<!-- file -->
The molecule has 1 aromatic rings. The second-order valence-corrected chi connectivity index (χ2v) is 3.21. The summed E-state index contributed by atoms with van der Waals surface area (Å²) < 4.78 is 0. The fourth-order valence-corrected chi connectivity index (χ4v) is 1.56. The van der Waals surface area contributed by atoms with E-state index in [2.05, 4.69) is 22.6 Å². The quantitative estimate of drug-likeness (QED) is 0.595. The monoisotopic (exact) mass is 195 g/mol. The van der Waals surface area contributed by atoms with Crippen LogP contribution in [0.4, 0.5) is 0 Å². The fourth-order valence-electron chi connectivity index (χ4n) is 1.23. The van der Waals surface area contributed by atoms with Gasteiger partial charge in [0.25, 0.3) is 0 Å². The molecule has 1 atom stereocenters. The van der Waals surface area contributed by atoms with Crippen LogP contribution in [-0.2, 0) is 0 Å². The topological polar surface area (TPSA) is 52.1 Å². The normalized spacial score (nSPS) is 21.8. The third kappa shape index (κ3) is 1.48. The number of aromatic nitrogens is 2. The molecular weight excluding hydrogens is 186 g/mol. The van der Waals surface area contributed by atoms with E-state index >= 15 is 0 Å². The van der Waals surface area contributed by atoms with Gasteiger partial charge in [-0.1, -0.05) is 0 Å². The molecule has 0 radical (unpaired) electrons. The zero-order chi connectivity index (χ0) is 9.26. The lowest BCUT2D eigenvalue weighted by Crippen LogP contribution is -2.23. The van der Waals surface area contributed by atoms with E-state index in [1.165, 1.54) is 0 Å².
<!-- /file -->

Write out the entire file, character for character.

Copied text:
The molecule has 1 aromatic rings. The second-order valence-corrected chi connectivity index (χ2v) is 3.21. The summed E-state index contributed by atoms with van der Waals surface area (Å²) < 4.78 is 0. The fourth-order valence-corrected chi connectivity index (χ4v) is 1.56. The van der Waals surface area contributed by atoms with E-state index in [2.05, 4.69) is 22.6 Å². The quantitative estimate of drug-likeness (QED) is 0.595. The monoisotopic (exact) mass is 195 g/mol. The van der Waals surface area contributed by atoms with Crippen LogP contribution in [0.4, 0.5) is 0 Å². The fourth-order valence-electron chi connectivity index (χ4n) is 1.23. The van der Waals surface area contributed by atoms with Gasteiger partial charge in [0.25, 0.3) is 0 Å². The molecule has 1 atom stereocenters. The van der Waals surface area contributed by atoms with Crippen LogP contribution in [-0.2, 0) is 0 Å². The topological polar surface area (TPSA) is 52.1 Å². The normalized spacial score (nSPS) is 21.8. The third kappa shape index (κ3) is 1.48. The number of aromatic nitrogens is 2. The molecular weight excluding hydrogens is 186 g/mol. The van der Waals surface area contributed by atoms with E-state index >= 15 is 0 Å². The van der Waals surface area contributed by atoms with Gasteiger partial charge in [-0.1, -0.05) is 0 Å². The molecule has 0 radical (unpaired) electrons. The zero-order chi connectivity index (χ0) is 9.26. The lowest BCUT2D eigenvalue weighted by Crippen LogP contribution is -2.23. The van der Waals surface area contributed by atoms with E-state index in [1.165, 1.54) is 0 Å².